We extended a cautious welcome to the Government's Spending Challenge when it was launched last summer. It was a consultation on the internet, which invited members of the public and public servants to submit ideas for cutting public spending. As we report today (pages 8-10), Nick Clegg, the Deputy Prime Minister, is running a parallel exercise called Your Freedom to seek suggestions for laws and regulations that should be scrapped.
As we said in the summer, such digital plebiscites are gimmicky, unrepresentative and risk being exploited by lobby groups. Yet they can also breathe new democratic life into government. The Your Freedom exercise is a way to find out what unnecessary laws cause most irritation. It is also, like the Spending Challenge, a good way to mobilise the expert knowledge that is locked away at the lower levels of bureaucracy and among the users of public services. Unless you have run a small business or have had to look after a severely disabled child, for example, you are unlikely to know how frustrating simple interactions with the authorities can be.
All governments are attracted by the metaphor of a bonfire of red tape. Harold Wilson, as President of the Board of Trade, won favourable headlines for authorising a "bonfire" of war-time controls in 1948. More recently, Al Gore's main claim to fame before he discovered climate change was the Reinventing Government initiative that he ran as Vice President. And who can forget the Better Regulation Taskforce set up by Tony Blair in 1997?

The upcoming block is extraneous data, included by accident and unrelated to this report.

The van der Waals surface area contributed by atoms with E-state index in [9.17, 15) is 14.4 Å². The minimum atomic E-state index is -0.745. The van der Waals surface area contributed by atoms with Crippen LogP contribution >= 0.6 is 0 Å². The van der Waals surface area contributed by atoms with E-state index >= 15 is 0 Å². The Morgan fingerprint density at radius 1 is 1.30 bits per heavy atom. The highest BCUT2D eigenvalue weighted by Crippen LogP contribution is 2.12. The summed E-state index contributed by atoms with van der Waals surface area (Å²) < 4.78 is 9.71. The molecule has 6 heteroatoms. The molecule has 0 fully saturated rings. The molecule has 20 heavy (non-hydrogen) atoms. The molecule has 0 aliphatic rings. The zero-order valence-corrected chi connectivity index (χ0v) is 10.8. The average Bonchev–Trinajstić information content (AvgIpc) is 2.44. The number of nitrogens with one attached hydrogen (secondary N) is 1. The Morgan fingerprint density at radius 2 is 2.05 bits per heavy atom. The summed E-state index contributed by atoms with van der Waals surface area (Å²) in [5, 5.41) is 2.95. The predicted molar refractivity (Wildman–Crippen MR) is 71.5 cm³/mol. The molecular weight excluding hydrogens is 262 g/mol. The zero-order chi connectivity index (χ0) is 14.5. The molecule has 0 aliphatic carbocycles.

One of the abiding weaknesses of the Labour governments of Mr Blair and Gordon Brown was that they tended to see regulation, legislation and new public bodies as the answer to almost any problem. By the end, Mr Brown was reduced to passing a series of laws - to halve the deficit in four years, in the most pointless example - as a form of press release.
The British Liberal tradition, now represented around the cabinet table, should be dedicated to the ceaseless struggle to limit the reach of the state and to cut back unnecessary rules, laws and quangos. Mr Clegg and his party are more instinctively sensitive to the threats to civil liberties than their …